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Every other Friday, the Stockton Emergency Food Bank hosts two live cooking classes — one in English and one in Spanish. Earlier this month, Brenda Munoz made a classic tuna melt with an orange, romaine and dandelion salad.
“Dandelion is completely edible,” said Munoz, holding the small leaves from the flower. “They’re really high in vitamin A and folate.”
But this isn’t your typical cooking lesson on Zoom and Facebook. It’s part of a “food prescription” experiment — prescriptions for healthy food instead of pills. Diabetics get a free box full of fruits, vegetables, chicken breast, quinoa and other nutritious food delivered to their homes every two weeks — and then can learn some recipes.
Advocates who want to expand the program across California say it could very well be a way to improve chronic conditions, lower health care costs and reduce hunger, all at the same time.
It’s aimed at people like Shane Bailey, a 72-year-old who served in the Coast Guard who has three heart conditions, diabetes, kidney disease, high blood pressure and cholesterol. A participant in the Stockton food bank’s Healthy Food RX Program, she says her lifestyle has dramatically improved since she began receiving produce prescriptions last year.
“My primary doctor is impressed with my cholesterol because they say it’s better than theirs!” said Bailey, who has started meal prepping using cookbooks from second-hand stores, reading food labels closely, and experimenting with different kinds of squash and greens.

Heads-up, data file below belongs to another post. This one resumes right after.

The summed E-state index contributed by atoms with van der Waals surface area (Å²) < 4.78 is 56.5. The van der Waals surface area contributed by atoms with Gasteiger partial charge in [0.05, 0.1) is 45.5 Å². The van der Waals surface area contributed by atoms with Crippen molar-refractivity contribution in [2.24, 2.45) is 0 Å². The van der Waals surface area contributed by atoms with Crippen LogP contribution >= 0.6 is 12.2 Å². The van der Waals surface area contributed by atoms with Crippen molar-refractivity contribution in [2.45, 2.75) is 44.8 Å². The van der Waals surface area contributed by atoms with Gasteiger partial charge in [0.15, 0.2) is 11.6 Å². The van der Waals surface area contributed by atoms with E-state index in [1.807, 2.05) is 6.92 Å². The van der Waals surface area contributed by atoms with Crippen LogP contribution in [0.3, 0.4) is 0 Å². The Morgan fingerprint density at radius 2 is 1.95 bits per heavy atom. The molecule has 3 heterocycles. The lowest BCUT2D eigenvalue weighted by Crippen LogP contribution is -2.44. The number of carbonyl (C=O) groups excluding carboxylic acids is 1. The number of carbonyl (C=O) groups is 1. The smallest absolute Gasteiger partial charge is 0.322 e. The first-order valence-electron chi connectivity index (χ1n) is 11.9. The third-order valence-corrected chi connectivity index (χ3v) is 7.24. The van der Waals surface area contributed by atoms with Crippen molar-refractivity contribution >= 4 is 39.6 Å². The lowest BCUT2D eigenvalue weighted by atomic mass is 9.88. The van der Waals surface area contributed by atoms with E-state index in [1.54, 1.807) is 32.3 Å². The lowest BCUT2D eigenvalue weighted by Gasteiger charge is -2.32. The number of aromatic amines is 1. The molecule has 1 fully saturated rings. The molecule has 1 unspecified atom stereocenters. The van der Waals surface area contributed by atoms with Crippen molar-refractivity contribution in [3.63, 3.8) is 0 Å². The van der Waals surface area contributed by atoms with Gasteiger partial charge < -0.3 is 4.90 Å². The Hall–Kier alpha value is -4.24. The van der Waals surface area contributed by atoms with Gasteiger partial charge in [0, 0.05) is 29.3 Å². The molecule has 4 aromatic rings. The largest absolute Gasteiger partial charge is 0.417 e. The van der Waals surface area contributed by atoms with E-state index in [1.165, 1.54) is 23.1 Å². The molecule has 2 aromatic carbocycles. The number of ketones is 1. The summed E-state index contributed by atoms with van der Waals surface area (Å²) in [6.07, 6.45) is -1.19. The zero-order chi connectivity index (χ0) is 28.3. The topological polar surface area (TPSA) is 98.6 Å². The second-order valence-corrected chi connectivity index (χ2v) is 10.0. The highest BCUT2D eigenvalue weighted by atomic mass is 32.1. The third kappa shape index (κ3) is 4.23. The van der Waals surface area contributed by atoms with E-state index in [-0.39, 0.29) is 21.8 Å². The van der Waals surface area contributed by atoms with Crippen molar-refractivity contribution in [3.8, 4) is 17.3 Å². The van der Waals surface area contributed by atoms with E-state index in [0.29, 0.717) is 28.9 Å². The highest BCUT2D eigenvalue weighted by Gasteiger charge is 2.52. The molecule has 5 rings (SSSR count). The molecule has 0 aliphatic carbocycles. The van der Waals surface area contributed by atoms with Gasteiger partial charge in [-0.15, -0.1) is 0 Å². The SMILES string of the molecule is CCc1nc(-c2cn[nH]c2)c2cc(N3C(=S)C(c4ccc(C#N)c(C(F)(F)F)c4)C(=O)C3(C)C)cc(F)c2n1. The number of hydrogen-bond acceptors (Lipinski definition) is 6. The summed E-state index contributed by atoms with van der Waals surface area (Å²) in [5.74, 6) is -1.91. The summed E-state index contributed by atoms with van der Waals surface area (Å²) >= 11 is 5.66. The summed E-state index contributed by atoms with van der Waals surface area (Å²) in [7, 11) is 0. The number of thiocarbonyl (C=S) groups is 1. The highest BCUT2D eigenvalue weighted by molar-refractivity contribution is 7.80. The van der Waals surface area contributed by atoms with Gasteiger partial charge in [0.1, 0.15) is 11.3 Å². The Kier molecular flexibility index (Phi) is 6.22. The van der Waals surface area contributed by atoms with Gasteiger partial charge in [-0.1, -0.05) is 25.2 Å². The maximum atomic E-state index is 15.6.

“My dream is to live to 95,” she said. “If we start younger, then maybe people won’t get sick until they’re in their 80s and 90s.”
Food prescriptions are part of the “food is medicine” movement that views nutritious food as a way to prevent, manage and reverse chronic disease. Such programs have been found to lower obesity, blood pressure and average blood sugar. One study estimates that incentivizing healthy eating could save $100 billion in national health care costs over the projected lifetimes of current Medicare and Medicaid patients.
Across California, a patchwork of food prescription programs are being tested using a variety of strategies, while an ambitious initiative to reform Medi-Cal and a bill that failed in the Legislature this session would standardize the effort.
A California experiment
At the beginning of 2022, California launched a five-year effort to reform Medi-Cal, called CalAIM, to address the root causes of diseases based on “whole person care,” which considers biological, behavioral, social, and environmental factors.